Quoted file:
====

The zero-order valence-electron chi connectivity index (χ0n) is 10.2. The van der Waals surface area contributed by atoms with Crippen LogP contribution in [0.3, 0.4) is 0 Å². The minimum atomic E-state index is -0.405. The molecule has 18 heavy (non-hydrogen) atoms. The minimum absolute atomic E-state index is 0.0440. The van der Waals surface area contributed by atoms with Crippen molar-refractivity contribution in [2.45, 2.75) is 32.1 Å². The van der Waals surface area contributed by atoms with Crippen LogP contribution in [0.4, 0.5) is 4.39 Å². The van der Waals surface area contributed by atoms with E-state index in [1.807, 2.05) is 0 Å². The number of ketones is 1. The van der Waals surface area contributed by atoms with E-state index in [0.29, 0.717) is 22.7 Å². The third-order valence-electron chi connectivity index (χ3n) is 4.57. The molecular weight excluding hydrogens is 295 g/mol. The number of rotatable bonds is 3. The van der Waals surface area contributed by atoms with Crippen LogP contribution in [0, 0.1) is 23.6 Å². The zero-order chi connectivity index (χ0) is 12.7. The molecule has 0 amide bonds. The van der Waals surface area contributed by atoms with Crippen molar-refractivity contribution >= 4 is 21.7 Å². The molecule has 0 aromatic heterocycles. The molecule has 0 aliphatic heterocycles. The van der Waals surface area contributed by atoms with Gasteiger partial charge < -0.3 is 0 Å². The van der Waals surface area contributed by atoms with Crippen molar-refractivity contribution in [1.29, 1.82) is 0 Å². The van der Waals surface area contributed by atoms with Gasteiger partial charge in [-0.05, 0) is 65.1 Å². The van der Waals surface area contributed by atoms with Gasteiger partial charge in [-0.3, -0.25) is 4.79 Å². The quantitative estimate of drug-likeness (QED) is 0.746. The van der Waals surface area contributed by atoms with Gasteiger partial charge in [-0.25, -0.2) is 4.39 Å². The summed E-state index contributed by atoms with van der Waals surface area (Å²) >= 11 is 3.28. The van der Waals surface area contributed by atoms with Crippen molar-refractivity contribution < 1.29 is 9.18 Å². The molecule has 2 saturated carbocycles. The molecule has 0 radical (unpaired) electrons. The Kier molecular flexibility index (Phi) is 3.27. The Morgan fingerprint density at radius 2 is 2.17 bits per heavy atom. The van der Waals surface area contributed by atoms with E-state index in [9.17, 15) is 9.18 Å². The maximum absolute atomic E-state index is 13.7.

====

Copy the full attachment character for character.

The zero-order valence-electron chi connectivity index (χ0n) is 10.2. The van der Waals surface area contributed by atoms with Crippen LogP contribution in [0.3, 0.4) is 0 Å². The minimum atomic E-state index is -0.405. The molecule has 18 heavy (non-hydrogen) atoms. The minimum absolute atomic E-state index is 0.0440. The van der Waals surface area contributed by atoms with Crippen molar-refractivity contribution in [2.45, 2.75) is 32.1 Å². The van der Waals surface area contributed by atoms with Crippen LogP contribution in [0.4, 0.5) is 4.39 Å². The van der Waals surface area contributed by atoms with E-state index in [1.807, 2.05) is 0 Å². The number of ketones is 1. The van der Waals surface area contributed by atoms with E-state index in [0.29, 0.717) is 22.7 Å². The third-order valence-electron chi connectivity index (χ3n) is 4.57. The molecular weight excluding hydrogens is 295 g/mol. The number of rotatable bonds is 3. The van der Waals surface area contributed by atoms with Crippen LogP contribution in [0, 0.1) is 23.6 Å². The zero-order chi connectivity index (χ0) is 12.7. The molecule has 0 amide bonds. The van der Waals surface area contributed by atoms with Crippen molar-refractivity contribution >= 4 is 21.7 Å². The molecule has 0 aromatic heterocycles. The molecule has 0 aliphatic heterocycles. The van der Waals surface area contributed by atoms with Gasteiger partial charge < -0.3 is 0 Å². The van der Waals surface area contributed by atoms with Crippen molar-refractivity contribution in [1.29, 1.82) is 0 Å². The van der Waals surface area contributed by atoms with Gasteiger partial charge in [-0.05, 0) is 65.1 Å². The van der Waals surface area contributed by atoms with Gasteiger partial charge in [-0.3, -0.25) is 4.79 Å². The quantitative estimate of drug-likeness (QED) is 0.746. The van der Waals surface area contributed by atoms with Gasteiger partial charge in [-0.25, -0.2) is 4.39 Å². The summed E-state index contributed by atoms with van der Waals surface area (Å²) >= 11 is 3.28. The van der Waals surface area contributed by atoms with Crippen molar-refractivity contribution < 1.29 is 9.18 Å². The molecule has 2 saturated carbocycles. The molecule has 0 radical (unpaired) electrons. The Kier molecular flexibility index (Phi) is 3.27. The Morgan fingerprint density at radius 2 is 2.17 bits per heavy atom. The van der Waals surface area contributed by atoms with E-state index in [9.17, 15) is 9.18 Å². The maximum absolute atomic E-state index is 13.7.